TUESDAY

The lovely ladies from the Origins press office hosted a lunch in Glasgow on Tuesday, to brief local beauty journalists on the latest must-try serum.

Plantscription (£45; from March 3 at department stores and www.origins.co.uk) is its name, and if that sounds a little bit medical then that’s because it seems to be the ideal prescription for ageing skin since it enables it to repair itself. The test results and before-and-after photos which we were shown were pretty impressive – so much so that I started using my tube that very same night!

The medical-sounding name also alludes to the fact that this serum was designed to take on America’s leading prescription wrinkle ingredients, retinoids, and to do so without producing any of the associated unpleasant side effects – photosensitivity, burning, redness, dryness and stinging among them.

I can report that after using the serum religiously for just five days, I’m impressed – not by any line-reducing activity (yet – though the clinical tests showed significant improvement after just four weeks!) but by the brightness and evenness of my complexion.  And this from a rosacea sufferer … Watch this space.

WEDNESDAY

On Tuesday after lunch – and feeling somewhat mischievous after quaffing champagne in the middle of the day – I sneaked through to Edinburgh to see one of my favourite romantic comedies at The Filmhouse cinema – the sublime, Snow White-inspired Ball of Fire.

When I wasn’t lusting after Gary Cooper (who, to paraphrase a colleague, “does things to my innards”), I was hankering after Barbara Stanwyck’s glossy locks. My own hair was still not 100% cured of its dryness and tangledness so I was very relieved to discover that there’d been an Aveda delivery while I’d been in Edinburgh.

I started using the three key products in Aveda Damage Remedy – Aveda Damage Remedy Restructuring Shampoo (£18; www.aveda.co.uk); Aveda Damage Remedy Restructuring Conditioner (£19.50) and Aveda Damage Remedy Daily Hair Repair (£18.50) – on Wednesday and have been thrilled with the results. I’d already tried the Dry Remedy range and, although the condition of my hair had improved, it was still not back to where it had been pre-Aveda colour. One of the Aveda hair experts at James Dun’s House salon in Glasgow then advised me that the range I should be trying was, in fact, Damage Remedy as I do not have naturally dry hair. So far, so brilliant. I haven’t yet dared try just using the shampoo and conditioner; I’ve been using the Daily Hair Repair – a leave-in conditioner-cum-styling cream which protects the hair from heat damage when you’re blow-drying it.  This trio of products seems to be working so I’m going to stick with it …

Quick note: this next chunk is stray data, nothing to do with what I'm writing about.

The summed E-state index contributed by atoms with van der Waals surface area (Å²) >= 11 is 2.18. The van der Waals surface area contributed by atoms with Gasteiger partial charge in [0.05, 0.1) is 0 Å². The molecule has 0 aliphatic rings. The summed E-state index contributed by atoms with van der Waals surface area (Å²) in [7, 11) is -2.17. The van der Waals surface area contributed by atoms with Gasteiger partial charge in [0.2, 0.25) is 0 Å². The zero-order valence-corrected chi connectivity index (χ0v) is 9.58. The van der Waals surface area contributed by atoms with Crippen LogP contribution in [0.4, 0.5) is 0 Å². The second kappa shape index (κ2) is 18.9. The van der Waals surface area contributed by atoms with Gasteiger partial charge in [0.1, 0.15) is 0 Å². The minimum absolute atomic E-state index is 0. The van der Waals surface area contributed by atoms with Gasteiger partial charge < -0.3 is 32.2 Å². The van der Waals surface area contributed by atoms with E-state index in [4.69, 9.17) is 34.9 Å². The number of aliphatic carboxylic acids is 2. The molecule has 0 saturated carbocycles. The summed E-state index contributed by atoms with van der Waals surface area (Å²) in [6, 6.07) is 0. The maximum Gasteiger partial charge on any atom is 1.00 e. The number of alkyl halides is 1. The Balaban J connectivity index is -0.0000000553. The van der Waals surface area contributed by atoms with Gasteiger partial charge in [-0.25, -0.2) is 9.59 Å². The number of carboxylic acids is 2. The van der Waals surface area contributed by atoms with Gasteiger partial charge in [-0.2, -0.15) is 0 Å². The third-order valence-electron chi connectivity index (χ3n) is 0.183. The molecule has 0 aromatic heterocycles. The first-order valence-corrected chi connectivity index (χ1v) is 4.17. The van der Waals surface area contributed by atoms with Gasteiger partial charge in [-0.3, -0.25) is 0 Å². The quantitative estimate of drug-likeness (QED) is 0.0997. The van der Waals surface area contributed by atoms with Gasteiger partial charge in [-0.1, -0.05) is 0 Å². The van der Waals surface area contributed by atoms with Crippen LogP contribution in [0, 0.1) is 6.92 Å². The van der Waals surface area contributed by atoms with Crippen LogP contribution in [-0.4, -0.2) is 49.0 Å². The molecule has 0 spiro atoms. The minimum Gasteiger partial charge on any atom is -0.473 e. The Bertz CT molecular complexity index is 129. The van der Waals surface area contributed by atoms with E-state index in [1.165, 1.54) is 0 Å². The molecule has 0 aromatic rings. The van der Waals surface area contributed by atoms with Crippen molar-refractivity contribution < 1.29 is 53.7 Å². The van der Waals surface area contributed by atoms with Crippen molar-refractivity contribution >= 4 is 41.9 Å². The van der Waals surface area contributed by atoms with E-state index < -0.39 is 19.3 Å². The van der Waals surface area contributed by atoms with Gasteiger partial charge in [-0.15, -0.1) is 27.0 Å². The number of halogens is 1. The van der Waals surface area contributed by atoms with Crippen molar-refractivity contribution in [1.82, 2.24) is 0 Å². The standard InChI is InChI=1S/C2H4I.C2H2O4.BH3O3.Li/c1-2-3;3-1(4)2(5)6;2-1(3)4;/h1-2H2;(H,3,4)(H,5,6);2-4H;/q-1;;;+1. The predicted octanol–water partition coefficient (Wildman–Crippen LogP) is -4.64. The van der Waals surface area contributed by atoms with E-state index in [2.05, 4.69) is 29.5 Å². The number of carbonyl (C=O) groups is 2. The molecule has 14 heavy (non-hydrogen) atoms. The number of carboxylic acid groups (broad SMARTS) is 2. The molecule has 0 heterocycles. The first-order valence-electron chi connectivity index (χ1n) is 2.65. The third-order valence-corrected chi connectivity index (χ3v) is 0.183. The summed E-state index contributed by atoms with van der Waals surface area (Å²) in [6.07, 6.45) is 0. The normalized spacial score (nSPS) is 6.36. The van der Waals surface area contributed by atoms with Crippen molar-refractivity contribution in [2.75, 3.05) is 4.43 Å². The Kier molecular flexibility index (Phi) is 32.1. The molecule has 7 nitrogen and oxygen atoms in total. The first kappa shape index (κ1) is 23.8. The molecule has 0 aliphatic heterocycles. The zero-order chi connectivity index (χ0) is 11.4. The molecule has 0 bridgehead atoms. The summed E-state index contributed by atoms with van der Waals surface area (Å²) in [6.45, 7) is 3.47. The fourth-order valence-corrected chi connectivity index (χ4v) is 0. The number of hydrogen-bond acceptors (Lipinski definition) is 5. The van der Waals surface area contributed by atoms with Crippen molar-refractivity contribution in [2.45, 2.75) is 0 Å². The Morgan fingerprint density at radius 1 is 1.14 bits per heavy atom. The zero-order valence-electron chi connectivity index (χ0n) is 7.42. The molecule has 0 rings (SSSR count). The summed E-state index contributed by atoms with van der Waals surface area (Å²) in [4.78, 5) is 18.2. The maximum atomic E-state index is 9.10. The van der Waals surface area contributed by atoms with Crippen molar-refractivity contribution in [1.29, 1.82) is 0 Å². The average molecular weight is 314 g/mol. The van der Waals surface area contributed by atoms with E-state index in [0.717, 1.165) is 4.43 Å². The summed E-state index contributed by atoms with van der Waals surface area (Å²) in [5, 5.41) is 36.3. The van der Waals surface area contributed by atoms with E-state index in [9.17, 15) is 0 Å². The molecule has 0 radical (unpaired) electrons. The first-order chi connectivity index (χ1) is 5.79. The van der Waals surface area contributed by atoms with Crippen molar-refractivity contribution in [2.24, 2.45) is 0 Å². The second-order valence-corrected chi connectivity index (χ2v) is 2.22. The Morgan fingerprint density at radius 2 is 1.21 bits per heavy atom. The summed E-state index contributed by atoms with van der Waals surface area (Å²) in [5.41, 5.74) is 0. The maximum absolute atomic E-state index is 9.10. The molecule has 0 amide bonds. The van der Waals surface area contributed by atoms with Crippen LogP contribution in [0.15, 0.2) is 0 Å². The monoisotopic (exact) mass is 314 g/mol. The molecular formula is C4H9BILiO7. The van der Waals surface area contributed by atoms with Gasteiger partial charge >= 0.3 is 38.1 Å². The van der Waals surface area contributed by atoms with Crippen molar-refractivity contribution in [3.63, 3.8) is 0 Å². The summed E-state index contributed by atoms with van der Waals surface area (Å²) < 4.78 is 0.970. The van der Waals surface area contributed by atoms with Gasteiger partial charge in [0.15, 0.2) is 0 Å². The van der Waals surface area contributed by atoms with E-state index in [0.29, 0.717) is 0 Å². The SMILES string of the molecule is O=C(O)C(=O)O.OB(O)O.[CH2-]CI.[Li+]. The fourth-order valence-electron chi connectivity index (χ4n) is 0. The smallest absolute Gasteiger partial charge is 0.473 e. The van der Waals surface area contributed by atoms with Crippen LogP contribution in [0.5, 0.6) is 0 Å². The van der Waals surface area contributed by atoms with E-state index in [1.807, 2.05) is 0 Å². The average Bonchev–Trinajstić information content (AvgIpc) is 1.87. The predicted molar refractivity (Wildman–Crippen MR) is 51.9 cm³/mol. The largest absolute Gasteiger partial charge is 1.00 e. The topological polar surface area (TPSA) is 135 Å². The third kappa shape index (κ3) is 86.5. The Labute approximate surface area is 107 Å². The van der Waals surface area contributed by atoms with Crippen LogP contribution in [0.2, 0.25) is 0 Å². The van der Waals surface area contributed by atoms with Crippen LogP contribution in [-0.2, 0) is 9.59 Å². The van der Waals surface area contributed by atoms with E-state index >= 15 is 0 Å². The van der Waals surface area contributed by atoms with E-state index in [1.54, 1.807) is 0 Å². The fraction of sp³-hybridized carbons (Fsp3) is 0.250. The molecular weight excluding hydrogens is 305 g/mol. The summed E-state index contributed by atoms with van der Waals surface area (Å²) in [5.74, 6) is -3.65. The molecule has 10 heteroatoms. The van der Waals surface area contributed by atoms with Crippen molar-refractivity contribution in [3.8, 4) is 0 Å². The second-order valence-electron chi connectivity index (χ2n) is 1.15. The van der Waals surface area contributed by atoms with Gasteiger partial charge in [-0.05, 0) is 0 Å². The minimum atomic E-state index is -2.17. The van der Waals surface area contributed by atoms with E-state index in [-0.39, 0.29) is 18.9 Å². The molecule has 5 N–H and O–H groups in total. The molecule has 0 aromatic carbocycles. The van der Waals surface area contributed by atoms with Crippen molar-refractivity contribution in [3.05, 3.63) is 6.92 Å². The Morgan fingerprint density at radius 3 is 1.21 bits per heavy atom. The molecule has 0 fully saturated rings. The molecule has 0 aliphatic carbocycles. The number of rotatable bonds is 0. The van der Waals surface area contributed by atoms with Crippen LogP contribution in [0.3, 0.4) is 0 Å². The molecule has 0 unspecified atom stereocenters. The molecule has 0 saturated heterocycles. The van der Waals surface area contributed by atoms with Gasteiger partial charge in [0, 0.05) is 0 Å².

THURSDAY

I do love a proper, old-fashioned liquid or cream eyeliner which you can use to create a fifties-style flick… I’ve been using eyeliner pens and brushes for years, since I realised that pencilled-on eyeliner just did not stay put and always seemed to give me panda eyes.

The latest eyeliner in my make-up bag is No7 Spring Limited Edition Gel Eyeliner (10.50; www.boots.com), part of No7’s lovely, Riviera-inspired, spring collection. I’ve got the navy blue shade (it also comes in black and turquoise) and it’s really easy to use, though if you want a fairly well defined line, you need to build it up with a few layers.

Oh, and if the flicked-up eye line is a style you might want to commit to, shop around for a longer brush than the awkward little one that comes with the eyeliner…

FRIDAY

Great excitement here on Friday when I received a sneak preview of the new colour collection from Chanel for summer 2011. The arrival of Les Fleurs d’Ete de Chanel could not have been better timed as Friday was a glorious spring day here in Glasgow, the first hint that winter might be over.

This being a Chanel collection, I immediately looked for the nail varnish destined to be the next must-have (people are still searching this blog regularly for information on the greeny shade from last year’s Nouvelle Vague range) – and I didn’t have to look far… All I am going to say just now is that it’s not a colour I expected to like on my nails, but I am smitten. Oh, and the little chick on the right is a bit of a clue …

P.S: Before the summer collection comes out, Chanel is launching a new hydrating and sheer lipstick collection called Rouge Coco Shine.  If you live in Glasgow, book yourself in for a complimentary mini-makeover using the range, followed by a unique photographic experience in a Chanel photo booth. This event is taking place at Frasers on Friday, March 11, and Saturday 12. To book a place, call 0141 221 3880, ext 2038.

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My Week in Beauty

MONDAY

Appropriately enough for Valentine’s Day, I tried out the romantic and pretty new spring colour collection from Clarins – a company which has never really been a contender in the cosmetics stakes. Until now.